• Justin Handlin

Capes & Crooks | DevSpeak: Public Opinion



Capes & Crooks | DevSpeak: Public Opinion


“As the Overseer in Capes & Crooks, it’s important to remember a few things when running missions. On Terra, the world is split on the vigilantes and their actions. Some support them and what they are doing, and others believe that vigilantes are dangerous and often make the situation worse. When the characters take action, keep this in mind. An aggressive move that causes a powerful explosion that causes property damage, or the injury or loss of life are huge talking points for those against the heroes to leverage. Keep a record of reckless actions, as well as specific heroic ones. After the events unfold, share with the players how the public perceives their actions. A short one or two-sentence news title is often more than enough to twist or reveal the actions of the characters. This is a constant reminder of the consequences of their actions.”

-Capes & Crooks-

In the world of Dungeons and Dragons and most other roleplaying games for that matter. The consequences of the character's actions aren’t always present. This lack of repercussions leads to the traditional term “murderhobo”. These characters just solve every issue with brute force and wanton destruction. In a relative lawless land of fantasy, this often is just accepted and the people of those worlds just kinda deal with it. This also extends to comic books and superhero shows as well. While many know the hero is out to do good. Oftentimes their battles cause damage to the world around them. Office buildings, houses, and shopping areas end up being destroyed. In many situations, there are bystanders caught in the crossfire. That’s why in Capes & Crooks I want a system that holds the characters responsible for their actions.


Enter the public opinion system. While not fully fleshed out yet. My goal with public opinion is to control how the non-player characters in the world react to the heroes when they are in public. A great example is comparing Marvel’s Hulk to DC’s Superman. When the brutish Hulk shows up, people run for their lives. The public perception is that Hulk is an uncontrolled walking natural disaster. Because of the public opinion based on his actions, their behavior is appropriate to that opinion. On the other side of the coin, we have Superman. While the governments may fear and work to find ways to defeat the man of steel. The public opinion is that he is a hero of justice, a defender of the weak, and doesn’t take lives. This perception that the public has leaves onlookers in awe and trust. Believing he will protect them, they are less likely to run in fear. Instead, after the battle may walk up and ask for a picture or autograph. It’s this that I want to capture in the world of Terra. I want the deviants to be aware of their actions and how it affects the world's view of them. This includes potential allies or enemies such as the police and other heroes or villains.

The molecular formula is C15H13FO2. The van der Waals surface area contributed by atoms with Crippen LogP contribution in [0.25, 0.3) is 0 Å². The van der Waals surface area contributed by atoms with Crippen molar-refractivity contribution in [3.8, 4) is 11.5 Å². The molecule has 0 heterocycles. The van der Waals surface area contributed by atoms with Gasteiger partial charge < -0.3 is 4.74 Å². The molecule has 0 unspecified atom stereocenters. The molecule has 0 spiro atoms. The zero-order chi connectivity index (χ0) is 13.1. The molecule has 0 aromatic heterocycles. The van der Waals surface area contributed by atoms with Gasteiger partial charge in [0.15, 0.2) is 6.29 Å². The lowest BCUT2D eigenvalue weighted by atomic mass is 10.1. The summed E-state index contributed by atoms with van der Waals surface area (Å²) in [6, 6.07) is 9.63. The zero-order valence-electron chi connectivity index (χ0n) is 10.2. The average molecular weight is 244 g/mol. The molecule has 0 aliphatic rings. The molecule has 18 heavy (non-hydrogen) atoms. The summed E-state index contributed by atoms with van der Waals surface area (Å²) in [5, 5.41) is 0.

While I’ve come up with a number of different ways to achieve this. Currently, I am favoring a sliding scale. For this, I am taking inspiration from the Alignment system in D&D 5th Edition.


This gives us a nine-point scale from Lawful good to chaotic evil, with neutral at the center. Let’s take a look at what that may look like.



While not fully fleshed out. This gives us a great scale to start with. Unknown and new characters start at Neutral. Their exploits then drive public opinion. Some examples would be, attempting to stop a bank robbery with hostages. Some characters may choose to prioritize the robbers, while others will choose to get the hostages to safety. Or, the actions of a character set off a bomb blowing up a building and/or causing a loss of life. Each of these will be perceived in different ways. Using a modifier system we can then adjust the public's opinion of our heroes individually. This can lead to fantastic roleplay and even mechanical benefits. When the police or other heroes arrive, will they aid the hero, or try to arrest them...or worse?


We all want the characters' actions to matter. Not only to the current story but to others down the road. I believe a scaling system such as this can certainly do this. What are your thoughts on public opinion? Do you think it adds to the story? Or is it something you wouldn’t use in your games? Let us know. Leave a comment or email us @ www.critacademy@gmail.com.


Our Capes & Crooks Kickstarter launches on 6/29/21! Follow here at www.critacademy.com/capesandcrooks to get notified when it goes live. Your support will help bring the project to life.